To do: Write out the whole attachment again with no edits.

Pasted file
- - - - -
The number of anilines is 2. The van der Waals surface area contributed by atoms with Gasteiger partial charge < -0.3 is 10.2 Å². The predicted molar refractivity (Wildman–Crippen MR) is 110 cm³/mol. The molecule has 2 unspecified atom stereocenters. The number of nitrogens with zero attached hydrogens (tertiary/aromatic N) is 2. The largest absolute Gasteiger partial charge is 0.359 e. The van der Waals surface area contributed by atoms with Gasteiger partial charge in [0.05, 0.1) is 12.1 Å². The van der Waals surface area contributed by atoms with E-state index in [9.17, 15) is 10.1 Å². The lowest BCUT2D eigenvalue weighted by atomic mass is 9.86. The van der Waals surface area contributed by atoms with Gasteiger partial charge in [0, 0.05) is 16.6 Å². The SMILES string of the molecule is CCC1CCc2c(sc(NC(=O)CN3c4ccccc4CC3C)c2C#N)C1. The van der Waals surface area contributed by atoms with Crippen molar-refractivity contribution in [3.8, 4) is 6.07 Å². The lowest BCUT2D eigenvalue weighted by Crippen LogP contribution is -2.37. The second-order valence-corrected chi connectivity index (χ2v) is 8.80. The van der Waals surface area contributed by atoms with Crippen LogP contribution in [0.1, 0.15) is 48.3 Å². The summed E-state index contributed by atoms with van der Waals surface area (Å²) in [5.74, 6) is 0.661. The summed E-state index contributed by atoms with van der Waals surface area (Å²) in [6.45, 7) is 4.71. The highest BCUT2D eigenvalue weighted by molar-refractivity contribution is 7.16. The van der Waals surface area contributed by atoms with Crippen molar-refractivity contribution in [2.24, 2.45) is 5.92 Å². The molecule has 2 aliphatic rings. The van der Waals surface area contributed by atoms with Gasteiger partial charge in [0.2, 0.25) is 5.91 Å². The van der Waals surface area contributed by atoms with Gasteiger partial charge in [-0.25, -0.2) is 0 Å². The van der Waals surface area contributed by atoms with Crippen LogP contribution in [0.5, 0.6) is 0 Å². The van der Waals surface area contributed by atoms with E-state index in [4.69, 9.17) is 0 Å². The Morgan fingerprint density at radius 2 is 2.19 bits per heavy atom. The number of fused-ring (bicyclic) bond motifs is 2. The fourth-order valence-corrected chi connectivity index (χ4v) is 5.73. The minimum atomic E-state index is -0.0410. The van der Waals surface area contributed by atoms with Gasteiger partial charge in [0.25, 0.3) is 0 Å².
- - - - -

The number of anilines is 2. The van der Waals surface area contributed by atoms with Gasteiger partial charge < -0.3 is 10.2 Å². The predicted molar refractivity (Wildman–Crippen MR) is 110 cm³/mol. The molecule has 2 unspecified atom stereocenters. The number of nitrogens with zero attached hydrogens (tertiary/aromatic N) is 2. The largest absolute Gasteiger partial charge is 0.359 e. The van der Waals surface area contributed by atoms with Gasteiger partial charge in [0.05, 0.1) is 12.1 Å². The van der Waals surface area contributed by atoms with E-state index in [9.17, 15) is 10.1 Å². The lowest BCUT2D eigenvalue weighted by atomic mass is 9.86. The van der Waals surface area contributed by atoms with Gasteiger partial charge in [0, 0.05) is 16.6 Å². The SMILES string of the molecule is CCC1CCc2c(sc(NC(=O)CN3c4ccccc4CC3C)c2C#N)C1. The van der Waals surface area contributed by atoms with Crippen molar-refractivity contribution in [3.8, 4) is 6.07 Å². The lowest BCUT2D eigenvalue weighted by Crippen LogP contribution is -2.37. The second-order valence-corrected chi connectivity index (χ2v) is 8.80. The van der Waals surface area contributed by atoms with Crippen LogP contribution in [0.1, 0.15) is 48.3 Å². The summed E-state index contributed by atoms with van der Waals surface area (Å²) in [5.74, 6) is 0.661. The summed E-state index contributed by atoms with van der Waals surface area (Å²) in [6.45, 7) is 4.71. The highest BCUT2D eigenvalue weighted by molar-refractivity contribution is 7.16. The van der Waals surface area contributed by atoms with Crippen molar-refractivity contribution in [2.24, 2.45) is 5.92 Å². The molecule has 2 aliphatic rings. The van der Waals surface area contributed by atoms with Gasteiger partial charge in [0.2, 0.25) is 5.91 Å². The van der Waals surface area contributed by atoms with Gasteiger partial charge in [-0.25, -0.2) is 0 Å². The van der Waals surface area contributed by atoms with Crippen LogP contribution in [0.5, 0.6) is 0 Å². The van der Waals surface area contributed by atoms with E-state index in [4.69, 9.17) is 0 Å². The Morgan fingerprint density at radius 2 is 2.19 bits per heavy atom. The number of fused-ring (bicyclic) bond motifs is 2. The fourth-order valence-corrected chi connectivity index (χ4v) is 5.73. The minimum atomic E-state index is -0.0410. The van der Waals surface area contributed by atoms with Gasteiger partial charge in [0.25, 0.3) is 0 Å².